Joan Thirsk was the leading English agrarian historian of the late 20th century.
Perhaps best known for her research into regional farming, she also wrote much about rural industry, changing tastes and fashions, and innovations in the rural economy.
This book is based on a conference held in her honour (following her death in 2013) that was intended not to look back but rather to identify Joan Thirsk's relevance for historians now, and to present new work that has been influenced and inspired by her. Some of the contributors are scholars who knew Joan, and as students were taught and supervised by her; others are younger people who know of her ideas from her publications.Joan Thirsk's agrarian research revealed rural England to be a rich mosaic of distinct farming regions, each with its own way of working the land.
It had been supposed that, before the Agricultural Revolution, peasants were dull conservatives who resisted innovation and had to be forced into modernity.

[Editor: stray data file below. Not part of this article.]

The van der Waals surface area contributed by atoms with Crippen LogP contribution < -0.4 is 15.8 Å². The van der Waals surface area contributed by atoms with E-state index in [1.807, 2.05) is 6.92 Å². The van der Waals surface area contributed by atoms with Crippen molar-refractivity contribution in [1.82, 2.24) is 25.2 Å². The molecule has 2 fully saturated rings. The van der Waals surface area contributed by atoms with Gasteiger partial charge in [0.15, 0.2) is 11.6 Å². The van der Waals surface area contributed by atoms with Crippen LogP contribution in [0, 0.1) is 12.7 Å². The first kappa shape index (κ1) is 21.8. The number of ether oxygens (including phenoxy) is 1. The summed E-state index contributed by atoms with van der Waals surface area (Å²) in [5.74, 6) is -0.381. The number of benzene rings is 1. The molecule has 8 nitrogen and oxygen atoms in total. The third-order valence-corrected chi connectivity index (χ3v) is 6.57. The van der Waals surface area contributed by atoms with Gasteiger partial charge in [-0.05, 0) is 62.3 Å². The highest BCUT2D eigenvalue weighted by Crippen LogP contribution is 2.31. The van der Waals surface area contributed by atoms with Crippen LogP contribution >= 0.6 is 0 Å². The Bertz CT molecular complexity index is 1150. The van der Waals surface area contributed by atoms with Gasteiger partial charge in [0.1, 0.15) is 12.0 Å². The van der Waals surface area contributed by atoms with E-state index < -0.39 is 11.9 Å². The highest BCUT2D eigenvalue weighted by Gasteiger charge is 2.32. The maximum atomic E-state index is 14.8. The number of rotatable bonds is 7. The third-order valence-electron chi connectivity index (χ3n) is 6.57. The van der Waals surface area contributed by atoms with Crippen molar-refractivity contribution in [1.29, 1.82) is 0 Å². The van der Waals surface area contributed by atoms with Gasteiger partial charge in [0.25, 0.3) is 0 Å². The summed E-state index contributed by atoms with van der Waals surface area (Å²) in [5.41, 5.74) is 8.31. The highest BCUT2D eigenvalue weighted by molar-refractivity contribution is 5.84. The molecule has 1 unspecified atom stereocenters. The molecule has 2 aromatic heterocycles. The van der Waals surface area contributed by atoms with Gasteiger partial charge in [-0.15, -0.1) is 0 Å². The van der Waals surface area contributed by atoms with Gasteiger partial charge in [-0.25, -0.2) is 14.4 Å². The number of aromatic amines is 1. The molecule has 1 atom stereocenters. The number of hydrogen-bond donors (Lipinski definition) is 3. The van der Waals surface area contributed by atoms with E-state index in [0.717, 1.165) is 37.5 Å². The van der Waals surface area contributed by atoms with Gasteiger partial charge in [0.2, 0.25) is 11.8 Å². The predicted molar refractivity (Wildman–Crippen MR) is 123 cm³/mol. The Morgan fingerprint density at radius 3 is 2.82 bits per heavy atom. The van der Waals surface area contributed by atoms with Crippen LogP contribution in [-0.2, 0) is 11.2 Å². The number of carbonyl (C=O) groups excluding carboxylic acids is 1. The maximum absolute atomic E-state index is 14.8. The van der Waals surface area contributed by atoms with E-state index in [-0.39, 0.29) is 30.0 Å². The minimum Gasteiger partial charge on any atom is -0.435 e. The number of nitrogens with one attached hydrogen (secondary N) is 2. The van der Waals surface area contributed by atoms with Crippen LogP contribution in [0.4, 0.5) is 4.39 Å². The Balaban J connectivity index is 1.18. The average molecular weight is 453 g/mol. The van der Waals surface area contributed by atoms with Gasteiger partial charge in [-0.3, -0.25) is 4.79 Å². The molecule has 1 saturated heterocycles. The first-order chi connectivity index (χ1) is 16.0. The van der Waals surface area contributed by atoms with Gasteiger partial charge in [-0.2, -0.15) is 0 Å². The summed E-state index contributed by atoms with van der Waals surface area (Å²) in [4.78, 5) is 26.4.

Thirsk's work, by contrast, highlighted farmers' ability to respond to the demands of consumers and the capacity of industries to satisfy changing fashions, such as the vogue for knitted stockings. Her writings were informed by a sympathy for country people, which enabled her to appreciate their wisdom and common sense.
The contributors to this book have been inspired by Joan Thirsk's revelation of a lively, varied and developing rural scene, and pursue themes that extend her pioneering work in new ways.
Their chapters on regional differences, farming methods, conflicts over the use of land, shopping opportunities, fashion and consumption resonate with each other and present fresh insights into a world that was undergoing transformation well before the Agricultural Revolution.